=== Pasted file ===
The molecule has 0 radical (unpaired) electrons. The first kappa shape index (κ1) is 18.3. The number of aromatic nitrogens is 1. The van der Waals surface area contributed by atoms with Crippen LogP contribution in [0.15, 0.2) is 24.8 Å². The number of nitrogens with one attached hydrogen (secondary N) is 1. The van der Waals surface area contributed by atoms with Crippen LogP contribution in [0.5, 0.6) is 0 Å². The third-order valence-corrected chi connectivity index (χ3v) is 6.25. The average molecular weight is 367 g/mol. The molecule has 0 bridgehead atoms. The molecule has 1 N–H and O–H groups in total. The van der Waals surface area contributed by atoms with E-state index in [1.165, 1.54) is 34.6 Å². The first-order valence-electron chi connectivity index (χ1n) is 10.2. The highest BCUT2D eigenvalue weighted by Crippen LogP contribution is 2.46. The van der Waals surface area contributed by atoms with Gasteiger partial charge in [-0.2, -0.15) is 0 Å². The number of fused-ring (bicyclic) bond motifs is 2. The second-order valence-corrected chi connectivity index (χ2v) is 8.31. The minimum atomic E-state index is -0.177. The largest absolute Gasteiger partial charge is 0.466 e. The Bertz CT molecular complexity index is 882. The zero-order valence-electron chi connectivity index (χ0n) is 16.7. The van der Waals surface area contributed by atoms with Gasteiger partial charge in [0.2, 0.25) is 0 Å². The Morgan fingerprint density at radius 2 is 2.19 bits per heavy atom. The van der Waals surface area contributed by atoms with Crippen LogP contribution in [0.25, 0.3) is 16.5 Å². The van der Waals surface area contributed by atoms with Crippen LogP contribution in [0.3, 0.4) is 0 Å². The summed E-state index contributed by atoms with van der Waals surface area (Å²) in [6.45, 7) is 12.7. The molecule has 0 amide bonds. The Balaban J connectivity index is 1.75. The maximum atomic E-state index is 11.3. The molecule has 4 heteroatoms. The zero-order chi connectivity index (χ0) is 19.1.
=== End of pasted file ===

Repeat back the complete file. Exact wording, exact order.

The molecule has 0 radical (unpaired) electrons. The first kappa shape index (κ1) is 18.3. The number of aromatic nitrogens is 1. The van der Waals surface area contributed by atoms with Crippen LogP contribution in [0.15, 0.2) is 24.8 Å². The number of nitrogens with one attached hydrogen (secondary N) is 1. The van der Waals surface area contributed by atoms with Crippen LogP contribution in [0.5, 0.6) is 0 Å². The third-order valence-corrected chi connectivity index (χ3v) is 6.25. The average molecular weight is 367 g/mol. The molecule has 0 bridgehead atoms. The molecule has 1 N–H and O–H groups in total. The van der Waals surface area contributed by atoms with E-state index in [1.165, 1.54) is 34.6 Å². The first-order valence-electron chi connectivity index (χ1n) is 10.2. The highest BCUT2D eigenvalue weighted by Crippen LogP contribution is 2.46. The van der Waals surface area contributed by atoms with Gasteiger partial charge in [-0.2, -0.15) is 0 Å². The number of fused-ring (bicyclic) bond motifs is 2. The second-order valence-corrected chi connectivity index (χ2v) is 8.31. The minimum atomic E-state index is -0.177. The largest absolute Gasteiger partial charge is 0.466 e. The Bertz CT molecular complexity index is 882. The zero-order valence-electron chi connectivity index (χ0n) is 16.7. The van der Waals surface area contributed by atoms with Gasteiger partial charge in [0.2, 0.25) is 0 Å². The Morgan fingerprint density at radius 2 is 2.19 bits per heavy atom. The van der Waals surface area contributed by atoms with Crippen LogP contribution in [0.25, 0.3) is 16.5 Å². The van der Waals surface area contributed by atoms with Crippen LogP contribution in [0.3, 0.4) is 0 Å². The summed E-state index contributed by atoms with van der Waals surface area (Å²) in [6.45, 7) is 12.7. The molecule has 0 amide bonds. The Balaban J connectivity index is 1.75. The maximum atomic E-state index is 11.3. The molecule has 4 heteroatoms. The zero-order chi connectivity index (χ0) is 19.1.